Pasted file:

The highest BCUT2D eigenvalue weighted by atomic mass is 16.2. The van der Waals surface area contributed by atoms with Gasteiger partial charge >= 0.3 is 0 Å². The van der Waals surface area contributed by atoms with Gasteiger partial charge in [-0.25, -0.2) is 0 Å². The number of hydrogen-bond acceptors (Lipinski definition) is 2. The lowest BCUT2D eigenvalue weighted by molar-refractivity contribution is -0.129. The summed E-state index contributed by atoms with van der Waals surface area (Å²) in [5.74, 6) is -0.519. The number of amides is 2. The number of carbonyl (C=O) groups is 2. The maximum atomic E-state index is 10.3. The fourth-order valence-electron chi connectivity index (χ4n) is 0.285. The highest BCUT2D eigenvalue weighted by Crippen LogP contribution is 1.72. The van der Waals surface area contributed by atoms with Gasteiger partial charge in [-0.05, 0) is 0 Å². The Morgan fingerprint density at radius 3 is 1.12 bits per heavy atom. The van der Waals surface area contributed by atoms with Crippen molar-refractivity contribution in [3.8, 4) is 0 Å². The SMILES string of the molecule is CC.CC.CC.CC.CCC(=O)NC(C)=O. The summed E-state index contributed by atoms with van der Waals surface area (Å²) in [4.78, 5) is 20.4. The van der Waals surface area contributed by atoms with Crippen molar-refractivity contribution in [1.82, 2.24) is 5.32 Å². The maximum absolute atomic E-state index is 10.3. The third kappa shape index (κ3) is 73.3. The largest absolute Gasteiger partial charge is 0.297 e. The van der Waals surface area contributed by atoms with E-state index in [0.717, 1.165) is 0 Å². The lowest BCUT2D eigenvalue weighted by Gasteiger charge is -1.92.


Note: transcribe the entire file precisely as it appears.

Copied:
The highest BCUT2D eigenvalue weighted by atomic mass is 16.2. The van der Waals surface area contributed by atoms with Gasteiger partial charge >= 0.3 is 0 Å². The van der Waals surface area contributed by atoms with Gasteiger partial charge in [-0.25, -0.2) is 0 Å². The number of hydrogen-bond acceptors (Lipinski definition) is 2. The lowest BCUT2D eigenvalue weighted by molar-refractivity contribution is -0.129. The summed E-state index contributed by atoms with van der Waals surface area (Å²) in [5.74, 6) is -0.519. The number of amides is 2. The number of carbonyl (C=O) groups is 2. The maximum atomic E-state index is 10.3. The fourth-order valence-electron chi connectivity index (χ4n) is 0.285. The highest BCUT2D eigenvalue weighted by Crippen LogP contribution is 1.72. The van der Waals surface area contributed by atoms with Gasteiger partial charge in [-0.05, 0) is 0 Å². The Morgan fingerprint density at radius 3 is 1.12 bits per heavy atom. The van der Waals surface area contributed by atoms with Crippen molar-refractivity contribution in [3.8, 4) is 0 Å². The SMILES string of the molecule is CC.CC.CC.CC.CCC(=O)NC(C)=O. The summed E-state index contributed by atoms with van der Waals surface area (Å²) in [4.78, 5) is 20.4. The van der Waals surface area contributed by atoms with Crippen molar-refractivity contribution in [1.82, 2.24) is 5.32 Å². The maximum absolute atomic E-state index is 10.3. The third kappa shape index (κ3) is 73.3. The largest absolute Gasteiger partial charge is 0.297 e. The van der Waals surface area contributed by atoms with E-state index in [0.717, 1.165) is 0 Å². The lowest BCUT2D eigenvalue weighted by Gasteiger charge is -1.92.